Off-chip PCR tests were conducted on the same thermocycler with the following protocol using its fast ramp speed: 1 min of initial DNA denaturation at 95 °C, followed by 45 cycles of 95 °C (15 s of denaturation) and 60 °C (30 s of extension). Fluorescence data was recorded after each cycle.

Horse nasal swab samples

Six healthy adult horses used in this study were from horse farms in Champaign, IL, United States. Sterile rayon nasal swabs (OSOM, SEKISUI-185, Sekisui Diagnostics, Lexington, MA) were placed 1–2 cm into the nares of each horse to collect nasal secretions and/or mucus. Each individual swab with sample was then placed back in its sterile protective cover and transported to the lab at 4 °C. Each swab was then incubated in 2 mL of phosphate-buffered saline (PBS) solution (Thermo Fisher Scientific) at 4 °C overnight to release nucleic acids. The EHV1 virus stock (USDA 040-EDV) held at −80 °C was thawed and spiked into three of the six sample solutions at different dilutions (1[thin space (1/6-em)]:[thin space (1/6-em)]10, 1[thin space (1/6-em)]:[thin space (1/6-em)]100, 1[thin space (1/6-em)]:[thin space (1/6-em)]1000) to make three EHV1-positive samples representing high, moderate and low levels of EHV1 viral load, respectively. We had to make positive samples in this way because all the horses we had access to were healthy. For DNA extraction, 200 μL of nasal swab solution was processed by a high-throughput purification kit (QIAamp DNA Mini Kit, QIAGEN), with a final elution volume of 100 μL.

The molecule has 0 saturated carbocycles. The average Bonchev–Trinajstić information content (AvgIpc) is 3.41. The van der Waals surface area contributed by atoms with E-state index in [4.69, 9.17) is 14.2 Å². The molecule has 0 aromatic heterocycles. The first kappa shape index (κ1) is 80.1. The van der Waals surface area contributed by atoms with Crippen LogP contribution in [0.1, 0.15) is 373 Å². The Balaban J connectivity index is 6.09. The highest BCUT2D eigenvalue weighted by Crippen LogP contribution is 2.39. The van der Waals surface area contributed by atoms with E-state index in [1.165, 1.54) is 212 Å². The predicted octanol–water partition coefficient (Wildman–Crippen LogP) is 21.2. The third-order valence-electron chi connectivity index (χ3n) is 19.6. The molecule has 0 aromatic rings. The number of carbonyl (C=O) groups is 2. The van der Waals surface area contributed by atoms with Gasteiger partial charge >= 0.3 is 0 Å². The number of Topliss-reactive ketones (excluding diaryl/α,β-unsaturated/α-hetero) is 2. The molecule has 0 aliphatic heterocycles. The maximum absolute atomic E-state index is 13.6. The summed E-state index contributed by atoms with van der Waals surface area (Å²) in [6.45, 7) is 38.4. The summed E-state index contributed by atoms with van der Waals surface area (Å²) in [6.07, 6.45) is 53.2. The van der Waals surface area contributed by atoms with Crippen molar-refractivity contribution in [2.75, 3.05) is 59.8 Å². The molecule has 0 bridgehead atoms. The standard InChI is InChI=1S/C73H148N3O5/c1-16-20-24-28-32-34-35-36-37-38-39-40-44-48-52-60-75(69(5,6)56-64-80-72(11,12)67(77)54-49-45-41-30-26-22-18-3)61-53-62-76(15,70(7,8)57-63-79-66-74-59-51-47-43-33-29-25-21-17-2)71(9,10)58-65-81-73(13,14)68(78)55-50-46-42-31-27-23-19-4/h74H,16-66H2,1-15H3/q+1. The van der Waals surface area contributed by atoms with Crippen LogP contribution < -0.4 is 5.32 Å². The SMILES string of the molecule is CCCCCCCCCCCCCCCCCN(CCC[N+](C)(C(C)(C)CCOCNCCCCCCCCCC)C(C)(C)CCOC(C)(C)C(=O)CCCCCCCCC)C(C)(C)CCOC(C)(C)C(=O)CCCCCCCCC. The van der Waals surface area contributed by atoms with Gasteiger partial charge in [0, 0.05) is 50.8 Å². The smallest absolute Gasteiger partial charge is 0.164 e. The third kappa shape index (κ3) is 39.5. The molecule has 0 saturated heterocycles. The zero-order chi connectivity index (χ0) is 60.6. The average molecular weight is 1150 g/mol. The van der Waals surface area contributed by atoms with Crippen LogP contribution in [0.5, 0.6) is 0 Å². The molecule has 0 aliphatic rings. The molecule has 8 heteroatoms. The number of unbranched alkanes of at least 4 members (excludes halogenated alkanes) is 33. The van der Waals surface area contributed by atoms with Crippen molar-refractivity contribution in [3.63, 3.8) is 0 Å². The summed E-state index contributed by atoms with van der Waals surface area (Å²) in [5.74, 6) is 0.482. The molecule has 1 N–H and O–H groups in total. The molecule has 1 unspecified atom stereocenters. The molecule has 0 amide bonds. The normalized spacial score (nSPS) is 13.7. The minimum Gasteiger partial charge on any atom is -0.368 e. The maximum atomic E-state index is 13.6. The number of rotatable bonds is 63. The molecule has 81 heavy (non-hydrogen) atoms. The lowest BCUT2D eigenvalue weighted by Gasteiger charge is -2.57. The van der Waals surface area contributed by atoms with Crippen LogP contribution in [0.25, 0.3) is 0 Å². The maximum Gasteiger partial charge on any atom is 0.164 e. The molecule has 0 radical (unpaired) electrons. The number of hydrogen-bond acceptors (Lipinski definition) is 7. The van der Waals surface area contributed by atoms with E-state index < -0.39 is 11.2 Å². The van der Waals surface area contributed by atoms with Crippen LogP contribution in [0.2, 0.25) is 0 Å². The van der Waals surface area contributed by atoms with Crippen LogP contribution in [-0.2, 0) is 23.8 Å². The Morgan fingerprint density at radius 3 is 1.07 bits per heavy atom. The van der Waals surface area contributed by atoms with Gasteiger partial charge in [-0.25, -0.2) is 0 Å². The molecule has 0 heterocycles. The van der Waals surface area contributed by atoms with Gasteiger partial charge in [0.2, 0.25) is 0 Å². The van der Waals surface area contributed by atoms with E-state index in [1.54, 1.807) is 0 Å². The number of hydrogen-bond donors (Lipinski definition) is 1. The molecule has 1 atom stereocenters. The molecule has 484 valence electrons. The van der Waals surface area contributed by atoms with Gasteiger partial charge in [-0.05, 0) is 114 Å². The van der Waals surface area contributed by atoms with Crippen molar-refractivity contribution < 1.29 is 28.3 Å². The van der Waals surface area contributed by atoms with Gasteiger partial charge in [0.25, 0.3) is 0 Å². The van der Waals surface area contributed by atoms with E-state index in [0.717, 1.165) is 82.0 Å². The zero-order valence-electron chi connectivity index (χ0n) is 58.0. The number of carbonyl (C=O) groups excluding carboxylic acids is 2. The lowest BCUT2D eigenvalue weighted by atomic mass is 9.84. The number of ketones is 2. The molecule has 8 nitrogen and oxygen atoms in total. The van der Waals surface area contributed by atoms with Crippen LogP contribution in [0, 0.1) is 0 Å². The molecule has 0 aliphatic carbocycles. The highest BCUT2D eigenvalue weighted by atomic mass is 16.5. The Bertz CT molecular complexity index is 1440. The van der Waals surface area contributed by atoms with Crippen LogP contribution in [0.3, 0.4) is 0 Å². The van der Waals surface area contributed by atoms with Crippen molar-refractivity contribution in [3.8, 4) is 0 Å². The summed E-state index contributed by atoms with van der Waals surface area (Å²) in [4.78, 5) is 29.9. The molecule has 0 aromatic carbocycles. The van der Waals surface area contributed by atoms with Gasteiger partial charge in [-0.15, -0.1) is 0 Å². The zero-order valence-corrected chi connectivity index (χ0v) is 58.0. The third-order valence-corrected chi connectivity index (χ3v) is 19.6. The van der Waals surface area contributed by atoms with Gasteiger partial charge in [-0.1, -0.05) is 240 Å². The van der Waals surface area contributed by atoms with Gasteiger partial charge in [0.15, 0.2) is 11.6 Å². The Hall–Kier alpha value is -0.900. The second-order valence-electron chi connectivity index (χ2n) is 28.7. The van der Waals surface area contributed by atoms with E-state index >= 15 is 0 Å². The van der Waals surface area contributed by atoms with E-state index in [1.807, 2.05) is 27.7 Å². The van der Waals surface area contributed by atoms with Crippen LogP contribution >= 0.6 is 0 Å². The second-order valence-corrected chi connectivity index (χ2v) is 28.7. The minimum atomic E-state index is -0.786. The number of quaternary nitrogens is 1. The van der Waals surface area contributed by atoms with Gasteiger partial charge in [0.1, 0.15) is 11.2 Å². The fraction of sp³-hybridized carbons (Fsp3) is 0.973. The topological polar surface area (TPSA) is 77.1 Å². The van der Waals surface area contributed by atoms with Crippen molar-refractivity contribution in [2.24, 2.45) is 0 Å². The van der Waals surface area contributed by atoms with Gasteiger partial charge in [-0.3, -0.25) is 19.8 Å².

The purified solutions from the swab samples were tested by real-time PCR described above (Fig. S5), and the concentration of EHV1 DNA in each solution (Table S5) was calculated using the previously established PCR standard curve. The DNA concentrations (5.5 × 104 to 6.3 × 106 copies per mL) of the purified solutions from the positive swab samples are in the clinical range of EHV1 infection, which is reported to be above 105 copies per mL within 6 days post infection and above 104 copies per mL within 12 days post infection in nasal swab solution.33

Silicon chip for assays

Silicon microfluidic chips were used to hold LAMP assays as they are highly stable, have no auto-fluorescence and can be manufactured efficiently. The chips (25 mm × 15 mm × 0.5 mm) contained ten parallel flow channels (10 mm × 0.5 mm × 0.2 mm) with a volume of 1 μL each and all sharing the same inlet. The surface of the chip was thermally oxidized to grow a 200 nm layer of SiO2 that served to reduce the potential for bare silicon to inhibit the amplification process. Full details about fabrication of the chip can be found in our previous publication.32

On-chip amplification

For on-chip tests, primers were deposited into the microfluidic channels by pipetting and allowed to dry (Fig. 1a). The primers were reconstituted into solution during the following addition of LAMP reaction mix. The desired pathogen panel is “programmed” into the chip by the deposition of specific primers in each channel. For example, in the multiplex tests for all five pathogens, channel 1 was the first positive control with the primers for the E. coli DNA. In order to assure that channel 1 provided a positive response, ∼40 pg of the E. coli DNA is a component of the reaction mix. Channel 2 served as a second positive control by drying down a mixture of the primers and template DNA (1000 copies) for EHV3. Channel 3 was used as a negative control deposited with scrambled primers for goldfish DNA that should have no amplification for any pathogenic DNA sequence in our panel. The remaining channels were deposited with primers for pathogenic target sequences or left empty as needed. The primer solutions injected into the channels result in a final primer concentration the same as that used for off-chip LAMP assays. After deposition, the channels were covered with a layer of double-sided adhesive (DSA) and sealed by a piece of cover glass after sample injection (Fig. 1b) to prevent sample evaporation. The chip was then heated on a hotplate at 65 °C to drive the LAMP enzymatic amplification reactions (Fig. 1c).